In a perfect world, this question would be completely ridiculous—we wouldn’t have to make the choice, we’d do both. We’d have no debt and we’d go forward happily funding our retirement savings until we’re—let’s say it—wealthy!

But this isn’t a perfect world, especially when it comes to debt. People routinely come out of college buried in enormous levels of student loan debt. Cars now come almost automatically with loans attached, and credit cards are commonly used to cover shortfalls between income and expenses, or just as often, to spoil ourselves with what we can’t quite afford just yet. And then there are mortgages…

21st Century reality is that most of us live with some level of debt for most of our lives—how does that impact retirement planning?

The great majority of us make compromises, especially when it comes to finances. Do we save for the future, or do we put out the fires that immediately surround us? There’s a school of thought on both approaches, especially where retirement planning is concerned.

Making retirement savings the priority

There’s a large base of support for making retirement savings THE priority. Since it works with compounding of investment returns, the sooner and more effectively you can build up a large portfolio, the better and more efficiently the savings process works. And if you can accumulate enough funds early in life, you might not need to save so much later in life.

Another big advantage to doing it as early in life as possible is that you have more time to recover from market falls—that means you can be more aggressive in your investment selection. A longer time horizon enables you to invest in high risk/high return investments that pay the best returns over the very long term.

Though it’s never stated explicitly, this approach tends to ignore debt in retirement planning. Perhaps it assumes you have so many years before retirement that you’ll attain a debt free position as some point in the interim. Or maybe it’s the idea that a large enough investment portfolio will ultimately overcome all obstacles. Maybe there’s something to it, maybe not.

The debt payoff advantage

Though building up retirement savings looks compelling for all of the reasons stated, paying off debt has it’s place in the retirement planning picture. Some of the advantages include:

  1. By prioritizing debt payoff, you free up more income for retirement savings contributions
  2. By paying off debt, we lower living expenses, reducing the need for greater savings accumulation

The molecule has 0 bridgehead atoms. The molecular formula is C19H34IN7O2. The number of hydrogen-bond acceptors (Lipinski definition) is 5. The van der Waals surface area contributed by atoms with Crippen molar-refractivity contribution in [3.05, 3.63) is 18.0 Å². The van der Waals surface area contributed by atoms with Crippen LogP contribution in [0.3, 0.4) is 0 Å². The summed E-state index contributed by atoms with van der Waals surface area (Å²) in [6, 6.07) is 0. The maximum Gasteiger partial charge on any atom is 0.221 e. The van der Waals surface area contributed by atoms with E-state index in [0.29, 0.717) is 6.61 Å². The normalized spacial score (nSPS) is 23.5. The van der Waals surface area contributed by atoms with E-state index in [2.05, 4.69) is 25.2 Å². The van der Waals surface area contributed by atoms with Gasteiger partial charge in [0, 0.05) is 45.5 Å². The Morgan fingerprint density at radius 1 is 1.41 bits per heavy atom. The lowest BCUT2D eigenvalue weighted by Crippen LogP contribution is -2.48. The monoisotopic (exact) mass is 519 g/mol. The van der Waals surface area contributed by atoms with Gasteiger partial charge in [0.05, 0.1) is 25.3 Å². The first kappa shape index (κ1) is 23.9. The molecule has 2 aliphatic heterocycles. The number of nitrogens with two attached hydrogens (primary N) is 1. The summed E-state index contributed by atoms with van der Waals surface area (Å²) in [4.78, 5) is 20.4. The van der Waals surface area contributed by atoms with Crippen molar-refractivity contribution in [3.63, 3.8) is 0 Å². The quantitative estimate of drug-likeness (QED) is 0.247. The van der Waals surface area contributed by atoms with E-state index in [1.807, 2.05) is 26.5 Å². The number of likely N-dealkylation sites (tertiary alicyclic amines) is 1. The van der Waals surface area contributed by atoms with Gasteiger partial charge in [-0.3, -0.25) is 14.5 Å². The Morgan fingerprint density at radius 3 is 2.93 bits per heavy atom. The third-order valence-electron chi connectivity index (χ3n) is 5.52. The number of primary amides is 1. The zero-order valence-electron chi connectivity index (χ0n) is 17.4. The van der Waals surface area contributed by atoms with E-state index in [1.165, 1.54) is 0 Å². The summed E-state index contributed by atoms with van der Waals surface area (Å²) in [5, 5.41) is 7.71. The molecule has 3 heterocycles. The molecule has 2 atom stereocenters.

3. Attaining a debt free position is a form of retirement diversification—it adds expense reduction to the income/asset accumulation process, and provides something of a safety net if those efforts fail to meet expectations
  4. Retirement savings are about the retirement years—reaching a debt free position not only helps your retirement, but all of your life between now and then.

It might be that paying off debt is the process of clearing the decks for retirement, and if that is the case, then it need to be the priority.

When paying off debt needs to be the priority

There’s one group of retirement planners for whom paying off debt should be a priority: those who have inadequate retirement portfolios. Here’s the thing, in order to make a healthy income on retirement savings—that is, an income large enough to afford full retirement—you need to have a very large amount of savings.

If you could expect a six per cent rate of return on your portfolio, you’d have to have $500,000 saved up in order to make $30,000 per year. But let’s say you’re 50 years old and you’ve only managed to accumulate $50,000 in retirement savings, and you don’t think you’ll be able to save more than a few thousand per year going forward; it may be better to concentrate on debt elimination. By paying off debts, you’ll lower your expenses which will also lower your income requirement.

In this example, maybe you won’t get from $50,000 to $500,000 in 15 years, but maybe you’d would be able to payoff your $150,000 mortgage in the same amount of time. By paying off the mortgage, you’d eliminate a $1,000 per month expense. That’s the same as creating a $1,000 per month income stream, except that there won’t be any tax consequences!

Using even lower debt numbers, let’s say you have—and have basically always had—loans on your cars (both yours and your spouses), as well as substantial credit card debt; how much cash flow would you free up by paying those off for good? Let’s say you have two car loans, totaling $20,000, with $800 in monthly payments, plus $25,000 in credit card debt at $500 per month—by paying them off you’d eliminate $1,300 in monthly expenses, or $15,600 per year.

To create an equivalent income stream at six per cent, you’d have to save up well over $250,000, but you’ll accomplish the same thing by just eliminating $45,000 in debt!

Bonus: by paying off the loans now—well ahead of retirement—you free up $15,600 per year that you can invest in retirement savings. That’s $15,600 per year in additional retirement contributions—how quickly would that accumulate? It’s a double win—paying off debt always is, but nowhere more so than with retirement planning.

Which do you think should be the retirement planning priority—saving as much as possible as soon as possible, or attaining and maintaining a debt free position?

Kevin Mercadante

Kevin Mercadante

Kevin Mercadante is professional personal finance blogger, and the owner of his own personal finance blog, He has backgrounds in both accounting and the mortgage industry. He lives in Atlanta with his wife and two teenage kids and can be followed on Twitter at @OutOfYourRut.